A Perfect Couple (2005) Poster

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But When She Moves
frankgaipa20 May 2006
Warning: Spoilers
Too many, on these pages and elsewhere, forget that film is visual. Too many sit in darkened screening rooms to read rather than to see images. Though inevitable, sound came late. Sound has never been absolutely necessary to cinema. Too many fuss about what happens next, when, how soon, or simply how. I'm far from avant-guard, dote on narrative, love low and high comedy, morbidly distrust directors who brag, as I once heard Alain Tanner at a screening of Dans la ville blanche, that they've learned to hold static shots longer and longer. Interspersed in my films-seen list is plenty of trash and genre, as well as the sublimely wordy like Rohmer. But Rohmer's so skilled at recording women, and men, in motion and in stasis, that his films are watchable, even fascinating, with the sound removed. His intricate dialogs may complete, but turning them off doesn't destroy the narrative thrust.

I can't quote scene or shot, but found Un Couple parfait almost unbearably suspenseful on the shot to shot level. Low lit, grainy images of Valeria Bruni Tedeschi's Marie whisper her emotional state more effectively than words could. Even when she's absolutely still, she isn't. A shallow breath. A blink. But when she moves! The film grows from electric light to carelessly dark daytime indoors to sunlight in the museum near the finish. The plot consists of Marie transforming, or not, advancing, or not, with the light. She is or isn't quite who, what, she was in the opening scenes.

I don't mean that all or even much is in the eye of the beholder, the audience. I'm sure it's not. It IS on the screen, to absorb, to decipher, not to overwrite, not to create on one's own. But give it a chance.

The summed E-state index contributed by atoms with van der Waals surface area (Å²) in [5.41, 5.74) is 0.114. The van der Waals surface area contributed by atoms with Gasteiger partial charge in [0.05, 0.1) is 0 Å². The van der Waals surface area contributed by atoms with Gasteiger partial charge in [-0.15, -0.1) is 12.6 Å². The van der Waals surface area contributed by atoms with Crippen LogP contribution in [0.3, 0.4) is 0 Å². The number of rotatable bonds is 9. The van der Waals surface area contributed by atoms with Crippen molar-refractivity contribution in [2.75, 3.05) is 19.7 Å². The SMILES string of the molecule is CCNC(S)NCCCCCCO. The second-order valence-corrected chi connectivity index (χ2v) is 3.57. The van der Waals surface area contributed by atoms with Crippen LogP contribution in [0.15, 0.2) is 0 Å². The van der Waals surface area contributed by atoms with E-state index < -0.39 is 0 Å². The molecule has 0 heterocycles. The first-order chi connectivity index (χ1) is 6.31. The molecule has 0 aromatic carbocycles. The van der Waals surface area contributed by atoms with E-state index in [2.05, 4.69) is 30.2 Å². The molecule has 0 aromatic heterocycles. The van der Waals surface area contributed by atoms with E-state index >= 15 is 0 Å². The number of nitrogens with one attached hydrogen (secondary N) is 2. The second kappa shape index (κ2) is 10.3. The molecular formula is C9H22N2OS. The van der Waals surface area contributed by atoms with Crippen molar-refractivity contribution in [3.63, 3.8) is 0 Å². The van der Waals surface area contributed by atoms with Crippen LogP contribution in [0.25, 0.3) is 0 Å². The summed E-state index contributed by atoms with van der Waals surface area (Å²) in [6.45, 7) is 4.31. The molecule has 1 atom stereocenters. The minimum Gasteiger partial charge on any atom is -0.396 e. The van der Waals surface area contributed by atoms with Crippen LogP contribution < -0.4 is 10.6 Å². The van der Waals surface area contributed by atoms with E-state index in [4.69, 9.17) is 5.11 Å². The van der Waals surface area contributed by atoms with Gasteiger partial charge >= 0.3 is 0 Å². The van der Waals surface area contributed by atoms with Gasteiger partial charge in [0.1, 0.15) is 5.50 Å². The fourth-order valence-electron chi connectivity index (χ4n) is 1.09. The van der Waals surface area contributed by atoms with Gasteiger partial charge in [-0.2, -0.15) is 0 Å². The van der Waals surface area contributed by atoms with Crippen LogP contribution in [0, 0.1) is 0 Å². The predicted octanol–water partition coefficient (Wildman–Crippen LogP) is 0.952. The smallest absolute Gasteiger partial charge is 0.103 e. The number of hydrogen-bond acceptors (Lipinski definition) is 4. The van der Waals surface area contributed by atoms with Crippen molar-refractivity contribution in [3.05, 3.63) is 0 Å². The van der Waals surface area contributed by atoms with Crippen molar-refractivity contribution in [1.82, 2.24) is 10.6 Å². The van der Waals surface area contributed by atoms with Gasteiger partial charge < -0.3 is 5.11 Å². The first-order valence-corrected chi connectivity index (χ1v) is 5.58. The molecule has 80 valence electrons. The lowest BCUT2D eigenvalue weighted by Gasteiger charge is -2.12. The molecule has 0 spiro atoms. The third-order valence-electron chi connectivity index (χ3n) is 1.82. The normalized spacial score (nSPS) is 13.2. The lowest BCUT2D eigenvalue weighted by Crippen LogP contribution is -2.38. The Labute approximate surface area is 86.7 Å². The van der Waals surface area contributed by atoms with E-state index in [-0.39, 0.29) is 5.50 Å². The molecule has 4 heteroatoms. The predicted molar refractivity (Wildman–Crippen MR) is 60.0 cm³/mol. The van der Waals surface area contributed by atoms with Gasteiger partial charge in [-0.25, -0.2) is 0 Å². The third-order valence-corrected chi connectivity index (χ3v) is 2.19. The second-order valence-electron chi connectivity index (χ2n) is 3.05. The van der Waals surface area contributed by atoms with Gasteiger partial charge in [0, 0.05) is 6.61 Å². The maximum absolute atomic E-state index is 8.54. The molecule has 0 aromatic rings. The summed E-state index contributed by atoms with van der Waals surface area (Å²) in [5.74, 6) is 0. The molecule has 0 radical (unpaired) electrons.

That opening scene, Marie's (Or was it Nicolas's?) announcement to disbelieving friends that they're separating, is suspenseful by any standard. The friends' disbelief colors every moment we spend with the two lovers thereafter. Maybe the friends' disbelief is also Nicolas's hurt. But it isn't Nicolas's film. Maybe it's Marie's self-doubt, guilt, or self-certainty. The friends pit Marie against herself or against herself as others perceive her. But either is too simple, simpler than what we see.

On two hours sleep after late night and early morning screenings, I caught, rapt, every frame of Un Couple parfait, then contently fell asleep during some Hong Kong dreck that screened after it.

I'm more than a little puzzled that Rohmer came to mind before Bresson. But it's probably valid. The use of light here, and color, is closer to Rohmer. Un Couple parfait is very much a color film. Rohmer has mastered color as Bresson never did.
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Best of SFIFF
lunagloria24 August 2006
Warning: Spoilers
This was my favorite film at the 2006 SFIFF. I found the improvisations very true to life. The bitter-sweet explosions of a struggling couple trying to complete something left unfinished is rarely painted in such a subtly nuanced and complex manner, as it is in this film. This is particularly evident during the scene where the two main characters are speaking to each other from separate beds, and through a closed door, alternately shouting and then whispering. We hear a monologue (as part of a two way conversation) knowing that this bit of dramatic irony (the person being spoken to cannot hear the dampened part of the delivery), like in Shakespearean tragedy, is lost, subsumed by entropy -- the phrase "my darling" (which could potentially turn the direction of the separation around), is spoken, but not delivered, not given. This is about love which exists, which is tremendously strong, but is withheld (at least temporarily) because of suffering, doubt, or exhaustion.

Also, sound was used to great effect, alternating silence and music to delay or accelerate time and emotions.